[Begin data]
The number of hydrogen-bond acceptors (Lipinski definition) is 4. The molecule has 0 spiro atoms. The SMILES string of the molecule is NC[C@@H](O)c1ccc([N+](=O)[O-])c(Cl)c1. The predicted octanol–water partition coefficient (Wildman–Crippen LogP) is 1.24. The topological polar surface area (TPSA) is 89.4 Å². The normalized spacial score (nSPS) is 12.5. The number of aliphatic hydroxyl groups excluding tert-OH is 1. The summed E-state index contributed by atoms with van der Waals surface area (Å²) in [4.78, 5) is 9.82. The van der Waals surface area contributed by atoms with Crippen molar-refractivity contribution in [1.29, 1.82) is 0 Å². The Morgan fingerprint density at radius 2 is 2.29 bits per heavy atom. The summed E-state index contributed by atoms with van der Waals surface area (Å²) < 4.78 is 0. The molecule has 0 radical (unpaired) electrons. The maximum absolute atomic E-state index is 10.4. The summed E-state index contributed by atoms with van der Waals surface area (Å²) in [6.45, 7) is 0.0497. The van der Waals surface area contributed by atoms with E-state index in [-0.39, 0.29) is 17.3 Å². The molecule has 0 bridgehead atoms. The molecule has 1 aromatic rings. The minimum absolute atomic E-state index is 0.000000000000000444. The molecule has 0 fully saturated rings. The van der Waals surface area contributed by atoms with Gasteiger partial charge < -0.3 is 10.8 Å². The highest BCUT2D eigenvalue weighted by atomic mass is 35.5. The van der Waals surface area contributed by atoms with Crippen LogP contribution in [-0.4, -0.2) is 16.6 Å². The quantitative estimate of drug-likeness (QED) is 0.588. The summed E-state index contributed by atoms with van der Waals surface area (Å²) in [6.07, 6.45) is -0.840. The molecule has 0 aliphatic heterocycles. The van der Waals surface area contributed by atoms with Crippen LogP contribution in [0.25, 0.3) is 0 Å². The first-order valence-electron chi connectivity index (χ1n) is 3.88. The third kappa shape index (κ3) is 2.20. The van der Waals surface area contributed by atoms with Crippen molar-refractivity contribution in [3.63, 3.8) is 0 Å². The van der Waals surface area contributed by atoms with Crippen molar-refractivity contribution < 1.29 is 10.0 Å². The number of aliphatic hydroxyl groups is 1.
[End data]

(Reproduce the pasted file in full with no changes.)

The number of hydrogen-bond acceptors (Lipinski definition) is 4. The molecule has 0 spiro atoms. The SMILES string of the molecule is NC[C@@H](O)c1ccc([N+](=O)[O-])c(Cl)c1. The predicted octanol–water partition coefficient (Wildman–Crippen LogP) is 1.24. The topological polar surface area (TPSA) is 89.4 Å². The normalized spacial score (nSPS) is 12.5. The number of aliphatic hydroxyl groups excluding tert-OH is 1. The summed E-state index contributed by atoms with van der Waals surface area (Å²) in [4.78, 5) is 9.82. The van der Waals surface area contributed by atoms with Crippen molar-refractivity contribution in [1.29, 1.82) is 0 Å². The Morgan fingerprint density at radius 2 is 2.29 bits per heavy atom. The summed E-state index contributed by atoms with van der Waals surface area (Å²) < 4.78 is 0. The molecule has 0 radical (unpaired) electrons. The maximum absolute atomic E-state index is 10.4. The summed E-state index contributed by atoms with van der Waals surface area (Å²) in [6.45, 7) is 0.0497. The van der Waals surface area contributed by atoms with E-state index in [-0.39, 0.29) is 17.3 Å². The molecule has 0 bridgehead atoms. The molecule has 1 aromatic rings. The minimum absolute atomic E-state index is 0.000000000000000444. The molecule has 0 fully saturated rings. The van der Waals surface area contributed by atoms with Gasteiger partial charge < -0.3 is 10.8 Å². The highest BCUT2D eigenvalue weighted by atomic mass is 35.5. The van der Waals surface area contributed by atoms with Crippen LogP contribution in [-0.4, -0.2) is 16.6 Å². The quantitative estimate of drug-likeness (QED) is 0.588. The summed E-state index contributed by atoms with van der Waals surface area (Å²) in [6.07, 6.45) is -0.840. The molecule has 0 aliphatic heterocycles. The van der Waals surface area contributed by atoms with Crippen LogP contribution in [0.25, 0.3) is 0 Å². The first-order valence-electron chi connectivity index (χ1n) is 3.88. The third kappa shape index (κ3) is 2.20. The van der Waals surface area contributed by atoms with Crippen molar-refractivity contribution in [3.63, 3.8) is 0 Å². The van der Waals surface area contributed by atoms with Crippen molar-refractivity contribution < 1.29 is 10.0 Å². The number of aliphatic hydroxyl groups is 1.